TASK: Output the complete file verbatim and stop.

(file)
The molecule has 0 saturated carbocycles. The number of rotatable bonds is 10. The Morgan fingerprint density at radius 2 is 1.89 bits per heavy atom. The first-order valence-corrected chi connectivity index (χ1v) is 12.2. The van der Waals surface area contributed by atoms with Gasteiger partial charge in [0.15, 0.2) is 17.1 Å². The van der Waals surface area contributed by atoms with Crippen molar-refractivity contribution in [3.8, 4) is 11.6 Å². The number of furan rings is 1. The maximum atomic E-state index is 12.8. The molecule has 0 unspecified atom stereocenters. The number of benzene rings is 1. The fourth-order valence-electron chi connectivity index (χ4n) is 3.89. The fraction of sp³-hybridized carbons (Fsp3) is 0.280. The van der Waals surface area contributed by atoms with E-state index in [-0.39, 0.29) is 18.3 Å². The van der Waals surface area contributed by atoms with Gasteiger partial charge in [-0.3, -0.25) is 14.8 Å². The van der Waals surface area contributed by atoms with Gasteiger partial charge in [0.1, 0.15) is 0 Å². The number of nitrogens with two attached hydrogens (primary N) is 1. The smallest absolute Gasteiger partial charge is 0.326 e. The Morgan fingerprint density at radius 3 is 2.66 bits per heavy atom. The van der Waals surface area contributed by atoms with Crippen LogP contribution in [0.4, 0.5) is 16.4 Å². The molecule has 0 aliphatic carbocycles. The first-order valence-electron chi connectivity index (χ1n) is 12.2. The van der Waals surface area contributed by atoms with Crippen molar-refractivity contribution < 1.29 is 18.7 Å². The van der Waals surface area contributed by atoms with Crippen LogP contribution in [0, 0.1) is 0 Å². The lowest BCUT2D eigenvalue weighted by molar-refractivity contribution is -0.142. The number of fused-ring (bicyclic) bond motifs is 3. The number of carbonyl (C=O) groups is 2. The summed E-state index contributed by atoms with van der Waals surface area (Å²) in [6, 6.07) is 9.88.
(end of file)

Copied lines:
The molecule has 0 saturated carbocycles. The number of rotatable bonds is 10. The Morgan fingerprint density at radius 2 is 1.89 bits per heavy atom. The first-order valence-corrected chi connectivity index (χ1v) is 12.2. The van der Waals surface area contributed by atoms with Gasteiger partial charge in [0.15, 0.2) is 17.1 Å². The van der Waals surface area contributed by atoms with Crippen molar-refractivity contribution in [3.8, 4) is 11.6 Å². The number of furan rings is 1. The maximum atomic E-state index is 12.8. The molecule has 0 unspecified atom stereocenters. The number of benzene rings is 1. The fourth-order valence-electron chi connectivity index (χ4n) is 3.89. The fraction of sp³-hybridized carbons (Fsp3) is 0.280. The van der Waals surface area contributed by atoms with E-state index in [-0.39, 0.29) is 18.3 Å². The van der Waals surface area contributed by atoms with Gasteiger partial charge in [-0.3, -0.25) is 14.8 Å². The van der Waals surface area contributed by atoms with Gasteiger partial charge in [0.1, 0.15) is 0 Å². The number of nitrogens with two attached hydrogens (primary N) is 1. The smallest absolute Gasteiger partial charge is 0.326 e. The Morgan fingerprint density at radius 3 is 2.66 bits per heavy atom. The van der Waals surface area contributed by atoms with Crippen LogP contribution in [0.4, 0.5) is 16.4 Å². The molecule has 0 aliphatic carbocycles. The first-order valence-electron chi connectivity index (χ1n) is 12.2. The van der Waals surface area contributed by atoms with Crippen molar-refractivity contribution < 1.29 is 18.7 Å². The van der Waals surface area contributed by atoms with Crippen LogP contribution in [0, 0.1) is 0 Å². The lowest BCUT2D eigenvalue weighted by molar-refractivity contribution is -0.142. The number of fused-ring (bicyclic) bond motifs is 3. The number of carbonyl (C=O) groups is 2. The summed E-state index contributed by atoms with van der Waals surface area (Å²) in [6, 6.07) is 9.88.